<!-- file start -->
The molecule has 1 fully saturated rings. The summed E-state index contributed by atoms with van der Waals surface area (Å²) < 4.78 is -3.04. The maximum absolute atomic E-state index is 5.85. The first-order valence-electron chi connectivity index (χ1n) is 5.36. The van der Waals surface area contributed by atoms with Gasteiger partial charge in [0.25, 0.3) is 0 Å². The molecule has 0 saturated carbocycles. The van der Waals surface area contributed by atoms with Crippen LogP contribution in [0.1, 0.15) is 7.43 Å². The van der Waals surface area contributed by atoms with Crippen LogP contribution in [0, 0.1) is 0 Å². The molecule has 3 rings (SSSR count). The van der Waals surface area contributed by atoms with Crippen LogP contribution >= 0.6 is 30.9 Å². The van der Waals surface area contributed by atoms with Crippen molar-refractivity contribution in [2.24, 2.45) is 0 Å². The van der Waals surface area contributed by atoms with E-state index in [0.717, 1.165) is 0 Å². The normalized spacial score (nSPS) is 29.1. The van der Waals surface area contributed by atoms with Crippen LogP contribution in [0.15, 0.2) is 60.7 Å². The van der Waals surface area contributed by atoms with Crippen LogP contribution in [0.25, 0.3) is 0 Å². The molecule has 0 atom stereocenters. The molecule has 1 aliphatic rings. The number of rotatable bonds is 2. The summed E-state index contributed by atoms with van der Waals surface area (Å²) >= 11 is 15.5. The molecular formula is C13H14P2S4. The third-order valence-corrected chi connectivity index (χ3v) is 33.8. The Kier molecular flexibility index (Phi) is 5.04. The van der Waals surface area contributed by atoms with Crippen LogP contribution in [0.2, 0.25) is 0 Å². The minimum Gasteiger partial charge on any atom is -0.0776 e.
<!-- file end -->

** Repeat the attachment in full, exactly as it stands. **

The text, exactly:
The molecule has 1 fully saturated rings. The summed E-state index contributed by atoms with van der Waals surface area (Å²) < 4.78 is -3.04. The maximum absolute atomic E-state index is 5.85. The first-order valence-electron chi connectivity index (χ1n) is 5.36. The van der Waals surface area contributed by atoms with Gasteiger partial charge in [0.25, 0.3) is 0 Å². The molecule has 0 saturated carbocycles. The van der Waals surface area contributed by atoms with Crippen LogP contribution in [0.1, 0.15) is 7.43 Å². The van der Waals surface area contributed by atoms with Crippen LogP contribution in [0, 0.1) is 0 Å². The molecule has 3 rings (SSSR count). The van der Waals surface area contributed by atoms with Crippen LogP contribution >= 0.6 is 30.9 Å². The van der Waals surface area contributed by atoms with Crippen molar-refractivity contribution in [2.24, 2.45) is 0 Å². The van der Waals surface area contributed by atoms with E-state index in [0.717, 1.165) is 0 Å². The normalized spacial score (nSPS) is 29.1. The van der Waals surface area contributed by atoms with Crippen LogP contribution in [0.15, 0.2) is 60.7 Å². The van der Waals surface area contributed by atoms with Crippen LogP contribution in [0.25, 0.3) is 0 Å². The molecule has 0 atom stereocenters. The molecule has 1 aliphatic rings. The number of rotatable bonds is 2. The summed E-state index contributed by atoms with van der Waals surface area (Å²) >= 11 is 15.5. The molecular formula is C13H14P2S4. The third-order valence-corrected chi connectivity index (χ3v) is 33.8. The Kier molecular flexibility index (Phi) is 5.04. The van der Waals surface area contributed by atoms with Crippen LogP contribution in [0.2, 0.25) is 0 Å². The minimum Gasteiger partial charge on any atom is -0.0776 e.